“Sows have changed,” says Janeen Salak-Johnson, University of Illinois associate professor of animal sciences. “We need to change with them. Our research shows that modifications of stall design may have a positive effect on sow behavior and well-being.”

In an effort to establish welfare-friendly guidelines on how to effectively manage gestating sows, a team of researchers is studying the impact of stall design on sow behavior and well-being. The National Pork Board funded the research, which involved Ashley DeDecker and Salak-Johnson from the University of Illinois, and Paul Walker and Andrea Hanson of Illinois State University.

Sows were evaluated in a standard gestation stall and a turn-around gestation stall, which pairs two sows with a shared divider that allows one sow to turn around at a time. Researchers compared the behavioral differences of housing sows in the two stalls for 30 days before placing some sows in group pens and leaving others in stalls to complete gestation.

Preliminary findings show that slight modifications to the stall design can impact measures of the animal’s well-being, particularly behavior and immune status. “Sometimes behavior is the best adjustment an animal can make in a stressful situation,” Salak-Johnson notes. “Making modifications to the gestation stall may allow sows to adapt more easily to stressful situations without experiencing negative consequences.”

From a behavior standpoint, researchers observed that stall design modifications also resulted in differences between sow groups.  Sows in standard stalls sat more, while sows in turn-around stalls lay more. Oral-nasal-facial activity — or ONF — increased in sows in turn-around stalls as they approached gestation. However, sows in standard stalls engaged in less ONF overall and remained consistent in the amount they displayed throughout the gestation period.

In previous studies, immune status has been affected more by the day of gestation rather than actual treatment. However, this study indicates the stall design treatment may impact sow immune status, with sows in turn-around stalls having more lymphocyte activity which indicated a more stimulated immune response compared to sows in the standard stall.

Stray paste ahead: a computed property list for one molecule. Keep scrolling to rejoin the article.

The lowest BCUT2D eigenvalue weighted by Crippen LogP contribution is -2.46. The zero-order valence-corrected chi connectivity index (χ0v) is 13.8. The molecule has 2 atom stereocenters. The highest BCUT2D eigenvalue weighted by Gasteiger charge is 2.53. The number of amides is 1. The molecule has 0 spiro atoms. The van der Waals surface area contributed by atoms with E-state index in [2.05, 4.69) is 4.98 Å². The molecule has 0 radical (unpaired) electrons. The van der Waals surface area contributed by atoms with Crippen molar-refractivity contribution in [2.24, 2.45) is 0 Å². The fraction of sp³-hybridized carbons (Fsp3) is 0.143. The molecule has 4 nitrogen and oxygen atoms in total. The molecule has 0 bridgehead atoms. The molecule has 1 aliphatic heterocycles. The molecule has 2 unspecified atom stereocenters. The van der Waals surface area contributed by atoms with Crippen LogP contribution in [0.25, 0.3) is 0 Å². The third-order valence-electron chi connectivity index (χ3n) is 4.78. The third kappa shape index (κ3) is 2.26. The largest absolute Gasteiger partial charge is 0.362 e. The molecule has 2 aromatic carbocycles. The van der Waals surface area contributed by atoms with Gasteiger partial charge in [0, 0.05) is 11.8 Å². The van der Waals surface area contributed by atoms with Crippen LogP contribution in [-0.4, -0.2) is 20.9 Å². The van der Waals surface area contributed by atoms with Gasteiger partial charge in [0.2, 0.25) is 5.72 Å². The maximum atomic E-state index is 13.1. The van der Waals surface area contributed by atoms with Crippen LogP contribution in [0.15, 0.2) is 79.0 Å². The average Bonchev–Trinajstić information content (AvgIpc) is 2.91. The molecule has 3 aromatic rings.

“This is one of the first sets of data that has shown an immune response to stall types,” Salak-Johnson says. “The next step is to figure out what these differences mean and which response is better for the sow.” An activated immune system could imply either a sow’s biological defense to stress or a sow’s readiness to fight off infection if challenged with a pathogen.

Salak-Johnson and the team are interested in discovering the positive physical components of each stall type to assist in housing recommendations.“If you want to find the best option, you need to see research results that prove one housing option is better than the other,” she adds. “Right now, that information doesn’t exist. People want to throw sows in group pens to avoid certain behaviors such as ONF. However, ONF may actually be better for the sow.”

Researchers also are detecting differences between sows housed in standard stalls before moving to group housing and sows housed in turn-around stalls before that move. While there are no differences in ONF, researchers have observed differences in two maintenance behaviors — lying down and standing.

More results from the stall design study  will be relesased in the future.